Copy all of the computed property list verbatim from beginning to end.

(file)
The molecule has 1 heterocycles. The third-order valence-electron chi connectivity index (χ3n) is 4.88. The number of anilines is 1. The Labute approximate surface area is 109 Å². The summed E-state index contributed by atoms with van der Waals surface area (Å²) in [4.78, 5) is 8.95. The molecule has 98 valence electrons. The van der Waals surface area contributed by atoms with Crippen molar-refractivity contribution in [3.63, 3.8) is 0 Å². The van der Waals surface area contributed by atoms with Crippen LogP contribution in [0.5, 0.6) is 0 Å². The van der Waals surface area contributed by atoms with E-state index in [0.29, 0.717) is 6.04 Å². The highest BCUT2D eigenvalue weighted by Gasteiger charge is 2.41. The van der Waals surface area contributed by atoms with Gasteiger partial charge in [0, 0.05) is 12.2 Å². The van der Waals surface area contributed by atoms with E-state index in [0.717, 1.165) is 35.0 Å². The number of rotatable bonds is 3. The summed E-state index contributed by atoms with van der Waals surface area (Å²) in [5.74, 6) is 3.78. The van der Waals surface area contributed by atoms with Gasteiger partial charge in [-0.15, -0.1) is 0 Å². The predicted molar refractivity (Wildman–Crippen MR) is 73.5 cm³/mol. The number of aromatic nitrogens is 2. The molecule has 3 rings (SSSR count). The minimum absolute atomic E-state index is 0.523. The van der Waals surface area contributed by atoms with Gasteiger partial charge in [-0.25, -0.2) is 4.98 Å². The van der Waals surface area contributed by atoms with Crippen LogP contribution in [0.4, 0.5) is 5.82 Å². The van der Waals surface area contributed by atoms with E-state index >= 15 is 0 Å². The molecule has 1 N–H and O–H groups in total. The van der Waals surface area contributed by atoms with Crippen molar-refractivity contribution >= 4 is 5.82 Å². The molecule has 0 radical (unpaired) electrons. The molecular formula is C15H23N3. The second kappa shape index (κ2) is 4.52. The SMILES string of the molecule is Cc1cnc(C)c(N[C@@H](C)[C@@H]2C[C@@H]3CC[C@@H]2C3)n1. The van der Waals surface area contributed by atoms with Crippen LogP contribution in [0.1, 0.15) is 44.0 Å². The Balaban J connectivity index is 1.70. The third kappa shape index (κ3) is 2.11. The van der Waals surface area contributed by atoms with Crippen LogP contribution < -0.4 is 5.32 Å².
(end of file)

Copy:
The molecule has 1 heterocycles. The third-order valence-electron chi connectivity index (χ3n) is 4.88. The number of anilines is 1. The Labute approximate surface area is 109 Å². The summed E-state index contributed by atoms with van der Waals surface area (Å²) in [4.78, 5) is 8.95. The molecule has 98 valence electrons. The van der Waals surface area contributed by atoms with Crippen molar-refractivity contribution in [3.63, 3.8) is 0 Å². The van der Waals surface area contributed by atoms with Crippen LogP contribution in [0.5, 0.6) is 0 Å². The van der Waals surface area contributed by atoms with E-state index in [0.29, 0.717) is 6.04 Å². The highest BCUT2D eigenvalue weighted by Gasteiger charge is 2.41. The van der Waals surface area contributed by atoms with Gasteiger partial charge in [0, 0.05) is 12.2 Å². The van der Waals surface area contributed by atoms with E-state index in [0.717, 1.165) is 35.0 Å². The number of rotatable bonds is 3. The summed E-state index contributed by atoms with van der Waals surface area (Å²) in [5.74, 6) is 3.78. The van der Waals surface area contributed by atoms with Gasteiger partial charge in [-0.15, -0.1) is 0 Å². The predicted molar refractivity (Wildman–Crippen MR) is 73.5 cm³/mol. The number of aromatic nitrogens is 2. The molecule has 3 rings (SSSR count). The minimum absolute atomic E-state index is 0.523. The van der Waals surface area contributed by atoms with Gasteiger partial charge in [-0.25, -0.2) is 4.98 Å². The van der Waals surface area contributed by atoms with Crippen LogP contribution in [0.4, 0.5) is 5.82 Å². The van der Waals surface area contributed by atoms with E-state index >= 15 is 0 Å². The molecule has 1 N–H and O–H groups in total. The van der Waals surface area contributed by atoms with Crippen molar-refractivity contribution >= 4 is 5.82 Å². The molecule has 0 radical (unpaired) electrons. The molecular formula is C15H23N3. The second kappa shape index (κ2) is 4.52. The SMILES string of the molecule is Cc1cnc(C)c(N[C@@H](C)[C@@H]2C[C@@H]3CC[C@@H]2C3)n1. The van der Waals surface area contributed by atoms with Crippen LogP contribution in [0.1, 0.15) is 44.0 Å². The Balaban J connectivity index is 1.70. The third kappa shape index (κ3) is 2.11. The van der Waals surface area contributed by atoms with Crippen LogP contribution < -0.4 is 5.32 Å².